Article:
This editorial sets the scene for a special issue on climate governance entrepreneurship at the local and regional levels. To make climate governance work, much policy activity is needed at the local and regional levels. Entrepreneurs are actors who aim to affect change by using their agency. They target policy decisions at the local and regional levels, which might subsequently turn to other governance levels to expand their influence. The scientific discussion about governance entrepreneurs is characterized by a lack of conceptual clarity, by methodological challenges, and by several research gaps. Regarding the latter, at present, it is especially unclear when and why entrepreneurs become active, which factors they take into account when they select their strategies, and what explains the effects of entrepreneurial activity on the emergence of innovations in climate governance. All contributions to this special issue engage with one or several of these conceptual, methodological, and empirical challenges, thus advancing the state of art in the field. Highlights from the special issue include the development of a simple conceptual frame that connects actors, contexts, strategies, and outcomes in a systematic way. Some promising methodological avenues are described, since the special issue contains not only some qualitative case studies but also some studies that take a long-term perspective by following policy development for decades, and a study that proposes a census approach. Empirically, the contributions in this special issue shed light on a range of factors explaining levels of entrepreneurial activity, and they carefully trace impacts over time. We conclude by sketching an agenda for further work in this realm.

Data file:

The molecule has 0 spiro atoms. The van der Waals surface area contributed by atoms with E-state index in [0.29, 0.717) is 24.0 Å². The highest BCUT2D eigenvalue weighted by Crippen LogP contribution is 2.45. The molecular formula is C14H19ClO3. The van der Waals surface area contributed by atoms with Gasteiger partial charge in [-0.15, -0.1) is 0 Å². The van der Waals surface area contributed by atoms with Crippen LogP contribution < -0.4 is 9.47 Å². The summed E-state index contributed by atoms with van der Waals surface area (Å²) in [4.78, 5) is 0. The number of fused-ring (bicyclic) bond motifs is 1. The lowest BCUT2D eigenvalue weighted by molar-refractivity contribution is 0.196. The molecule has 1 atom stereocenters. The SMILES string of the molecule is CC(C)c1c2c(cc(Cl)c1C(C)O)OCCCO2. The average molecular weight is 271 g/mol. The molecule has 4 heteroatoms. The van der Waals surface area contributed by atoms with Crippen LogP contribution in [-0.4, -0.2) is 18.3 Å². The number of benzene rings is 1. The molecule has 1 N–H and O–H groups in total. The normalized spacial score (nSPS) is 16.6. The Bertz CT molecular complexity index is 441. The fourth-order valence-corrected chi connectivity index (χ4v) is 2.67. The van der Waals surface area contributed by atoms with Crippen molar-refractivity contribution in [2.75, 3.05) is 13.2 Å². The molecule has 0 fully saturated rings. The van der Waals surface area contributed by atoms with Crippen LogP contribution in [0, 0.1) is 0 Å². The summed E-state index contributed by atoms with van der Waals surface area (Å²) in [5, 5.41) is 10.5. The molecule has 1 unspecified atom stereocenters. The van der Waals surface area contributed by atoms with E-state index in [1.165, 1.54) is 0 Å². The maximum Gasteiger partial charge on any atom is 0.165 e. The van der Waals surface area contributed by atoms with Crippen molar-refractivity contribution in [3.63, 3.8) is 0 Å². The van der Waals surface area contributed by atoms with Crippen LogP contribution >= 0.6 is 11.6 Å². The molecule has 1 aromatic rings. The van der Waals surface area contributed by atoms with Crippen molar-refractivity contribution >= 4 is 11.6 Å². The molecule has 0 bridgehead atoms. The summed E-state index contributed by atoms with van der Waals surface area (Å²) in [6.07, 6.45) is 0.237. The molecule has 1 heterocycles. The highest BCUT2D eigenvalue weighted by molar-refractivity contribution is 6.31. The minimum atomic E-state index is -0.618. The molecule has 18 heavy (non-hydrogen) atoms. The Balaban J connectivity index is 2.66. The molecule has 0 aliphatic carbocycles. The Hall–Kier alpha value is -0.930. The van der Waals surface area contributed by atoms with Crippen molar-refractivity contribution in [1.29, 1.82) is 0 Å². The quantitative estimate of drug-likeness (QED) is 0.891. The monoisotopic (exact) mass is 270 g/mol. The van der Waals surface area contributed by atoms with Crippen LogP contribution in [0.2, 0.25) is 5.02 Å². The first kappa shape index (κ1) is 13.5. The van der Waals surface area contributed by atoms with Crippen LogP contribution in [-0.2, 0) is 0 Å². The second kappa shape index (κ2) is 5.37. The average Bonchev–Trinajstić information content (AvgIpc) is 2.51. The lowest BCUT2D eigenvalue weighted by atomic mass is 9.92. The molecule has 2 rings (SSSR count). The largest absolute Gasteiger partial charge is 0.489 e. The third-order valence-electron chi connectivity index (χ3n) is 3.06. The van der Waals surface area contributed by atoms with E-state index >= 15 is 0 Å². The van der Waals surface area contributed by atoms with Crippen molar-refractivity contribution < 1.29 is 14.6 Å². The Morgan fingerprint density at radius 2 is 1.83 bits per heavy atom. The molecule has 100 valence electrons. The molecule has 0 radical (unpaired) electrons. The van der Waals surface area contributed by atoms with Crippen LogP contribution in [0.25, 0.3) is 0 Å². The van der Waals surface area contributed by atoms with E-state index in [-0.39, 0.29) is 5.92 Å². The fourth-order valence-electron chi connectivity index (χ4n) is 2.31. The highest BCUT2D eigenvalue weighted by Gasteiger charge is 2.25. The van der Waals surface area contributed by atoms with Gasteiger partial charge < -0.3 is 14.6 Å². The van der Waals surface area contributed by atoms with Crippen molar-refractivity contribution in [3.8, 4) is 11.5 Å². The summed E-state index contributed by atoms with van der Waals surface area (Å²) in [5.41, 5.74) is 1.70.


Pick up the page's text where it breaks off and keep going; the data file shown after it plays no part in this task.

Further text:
Huitema, D., Boasson, E. L., & Beunen, R. (2018). Entrepreneurship in climate governance at the local and regional levels: concepts, methods, patterns, and effects. Regional Environmental Change. #openaccess